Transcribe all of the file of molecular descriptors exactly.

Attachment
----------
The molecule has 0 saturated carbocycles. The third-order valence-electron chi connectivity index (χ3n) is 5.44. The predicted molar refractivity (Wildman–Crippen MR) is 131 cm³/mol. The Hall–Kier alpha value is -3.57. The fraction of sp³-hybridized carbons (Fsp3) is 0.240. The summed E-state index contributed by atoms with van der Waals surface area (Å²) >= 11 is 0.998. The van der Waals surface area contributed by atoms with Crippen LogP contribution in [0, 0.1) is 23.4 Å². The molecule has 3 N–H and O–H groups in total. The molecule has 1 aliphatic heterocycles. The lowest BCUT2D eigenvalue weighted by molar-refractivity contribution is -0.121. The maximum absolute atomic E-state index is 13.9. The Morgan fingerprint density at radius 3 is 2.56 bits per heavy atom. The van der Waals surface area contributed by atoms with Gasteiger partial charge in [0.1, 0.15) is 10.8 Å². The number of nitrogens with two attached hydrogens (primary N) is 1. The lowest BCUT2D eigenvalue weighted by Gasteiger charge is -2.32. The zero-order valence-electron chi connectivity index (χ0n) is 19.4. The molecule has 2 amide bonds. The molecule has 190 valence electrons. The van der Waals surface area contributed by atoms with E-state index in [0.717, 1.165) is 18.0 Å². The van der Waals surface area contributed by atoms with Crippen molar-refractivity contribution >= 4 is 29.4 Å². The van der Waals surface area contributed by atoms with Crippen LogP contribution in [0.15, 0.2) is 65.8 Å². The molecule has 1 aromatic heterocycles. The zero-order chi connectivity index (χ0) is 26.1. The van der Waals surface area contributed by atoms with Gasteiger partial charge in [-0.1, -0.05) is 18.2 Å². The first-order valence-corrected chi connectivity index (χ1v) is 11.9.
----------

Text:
The molecule has 0 saturated carbocycles. The third-order valence-electron chi connectivity index (χ3n) is 5.44. The predicted molar refractivity (Wildman–Crippen MR) is 131 cm³/mol. The Hall–Kier alpha value is -3.57. The fraction of sp³-hybridized carbons (Fsp3) is 0.240. The summed E-state index contributed by atoms with van der Waals surface area (Å²) >= 11 is 0.998. The van der Waals surface area contributed by atoms with Crippen LogP contribution in [0, 0.1) is 23.4 Å². The molecule has 3 N–H and O–H groups in total. The molecule has 1 aliphatic heterocycles. The lowest BCUT2D eigenvalue weighted by molar-refractivity contribution is -0.121. The maximum absolute atomic E-state index is 13.9. The Morgan fingerprint density at radius 3 is 2.56 bits per heavy atom. The van der Waals surface area contributed by atoms with Gasteiger partial charge in [0.1, 0.15) is 10.8 Å². The number of nitrogens with two attached hydrogens (primary N) is 1. The lowest BCUT2D eigenvalue weighted by Gasteiger charge is -2.32. The zero-order valence-electron chi connectivity index (χ0n) is 19.4. The molecule has 2 amide bonds. The molecule has 190 valence electrons. The van der Waals surface area contributed by atoms with E-state index in [0.717, 1.165) is 18.0 Å². The van der Waals surface area contributed by atoms with Crippen molar-refractivity contribution >= 4 is 29.4 Å². The van der Waals surface area contributed by atoms with Crippen LogP contribution in [0.15, 0.2) is 65.8 Å². The molecule has 1 aromatic heterocycles. The zero-order chi connectivity index (χ0) is 26.1. The van der Waals surface area contributed by atoms with Gasteiger partial charge in [-0.1, -0.05) is 18.2 Å². The first-order valence-corrected chi connectivity index (χ1v) is 11.9.